Republican leaders in the Legislature have been slow to act on the bill, which is backed by a wide variety of cancer support groups, health advocates and others. The measure would require that health insurance companies charge the same for chemotherapy drugs in pill form, which can be taken at home, as they do for the less expensive intravenous treatments administered at hospitals.
The Senate voted 30-2 on Tuesday to pass it. That put the bill in the Assembly, where Republican Speaker Robin Vos had blocked a vote last week and refused to allow Democrats to force a vote on it Tuesday.
Vos ultimately scheduled the bill for a vote on Thursday, but said the Assembly may change it. Changes could kill the bill because it has to pass both chambers in identical form. The Assembly's last planned day in session is Thursday, while the Senate was to come back for one more day on April 1.
Speaking to reporters in Appleton, Walker said he would sign the version of the bill that the Senate passed and that he doesn't want the Assembly to make any changes to it.
"I would sign the bill that the Senate passed so I'm hopeful that's the bill that will ultimately make it out of the Assembly," Walker said. Later in the day, when speaking to reporters in Madison, Walker said he had been talking with Assembly leaders urging them to pass the bill.
"I don't think anybody wants to go through this whole process and then have it stuck," Walker said.
Vos did not immediately respond to an email seeking comment. The bill's sponsor in the Assembly, Republican Majority Leader Pat Strachota, was in a meeting and also didn't immediately respond to a phone request for comment.
The sponsor of the bill in the Senate, Republican Sen. Alberta Darling, said she hoped the Assembly passed the measure "without needless amendments."
"Cancer patients shouldn't have to jump through hoops to get the life-saving drugs they need to survive," Darling said. "Any changes by the Assembly may jeopardize the future of this vital bill."
The Senate would consider voting on the bill again if the Assembly makes changes, depending on what they are, said Republican Senate Majority Leader Scott Fitzgerald.
Walker's comments, together with the overwhelming Senate vote, should spur the Assembly to pass the bill unchanged, said Paul Westrick, a blood cancer survivor and the board chair for the Wisconsin chapter of the Leukemia and Lymphoma Society.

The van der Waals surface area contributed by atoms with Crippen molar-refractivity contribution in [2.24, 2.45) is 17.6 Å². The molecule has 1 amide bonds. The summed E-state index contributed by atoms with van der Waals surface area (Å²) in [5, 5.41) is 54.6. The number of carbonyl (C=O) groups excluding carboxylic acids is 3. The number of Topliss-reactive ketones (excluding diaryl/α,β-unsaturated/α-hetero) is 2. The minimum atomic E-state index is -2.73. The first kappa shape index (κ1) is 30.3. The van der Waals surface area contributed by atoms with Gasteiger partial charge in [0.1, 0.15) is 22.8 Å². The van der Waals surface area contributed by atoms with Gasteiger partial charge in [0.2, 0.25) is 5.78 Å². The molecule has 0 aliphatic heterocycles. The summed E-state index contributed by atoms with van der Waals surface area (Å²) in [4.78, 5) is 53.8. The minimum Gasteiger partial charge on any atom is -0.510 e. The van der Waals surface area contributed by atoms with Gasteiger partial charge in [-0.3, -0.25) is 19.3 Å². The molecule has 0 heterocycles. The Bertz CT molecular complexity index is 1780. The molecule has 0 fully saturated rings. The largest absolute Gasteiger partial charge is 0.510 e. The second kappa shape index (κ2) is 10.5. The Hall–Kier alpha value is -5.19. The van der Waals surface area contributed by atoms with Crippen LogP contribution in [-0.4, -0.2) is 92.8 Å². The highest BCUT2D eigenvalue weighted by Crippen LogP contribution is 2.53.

Members representing a coalition of about two dozen groups that support the bill were lobbying Assembly members on Wednesday and also planned to do more work on Thursday, Westrick said.
While Walker's comments are a good sign for bill backers, Democratic Senate Minority Leader Chris Larson said he's concerned the Assembly will make changes to the proposal that will result in it not passing.
"I'm very skeptical until I see it passed," Larson said in reaction to Walker's pledge to sign it.
What to do with the oral chemotherapy bill is just one of several big decisions that the Assembly was scheduled to take up on what was planned to be its last day in session Thursday. Others include:
- School accountability: The Senate passed a limited bill that would require all schools - public, private and charter - to report the same performance information to the state and have that data appear on report cards, making it easier for the public to compare them. The Assembly was considering a more far-reaching proposal that calls for sanctions for poor-performing schools, but Senate leaders have said they won't pass that.
- Early voting: The Senate passed a bill that limits the hours of in-person absentee voting in the two weeks leading up to elections, barring it on weekends and past 7 p.m. The Assembly was expected to go along with that, despite objections from Democrats who argue it will reduce turnout and is aimed at preventing the Democratic strongholds of Madison and Milwaukee from holding extended voting hours.
- Asbestos lawsuits: Veterans groups are urging the Assembly to reject a bill, already approved by the Senate, that opponents argue would make it more difficult to collect damages in asbestos-exposure lawsuits. Republican supporters say it's needed to prevent those suing from getting claims from both businesses and trusts set up to handle such lawsuits.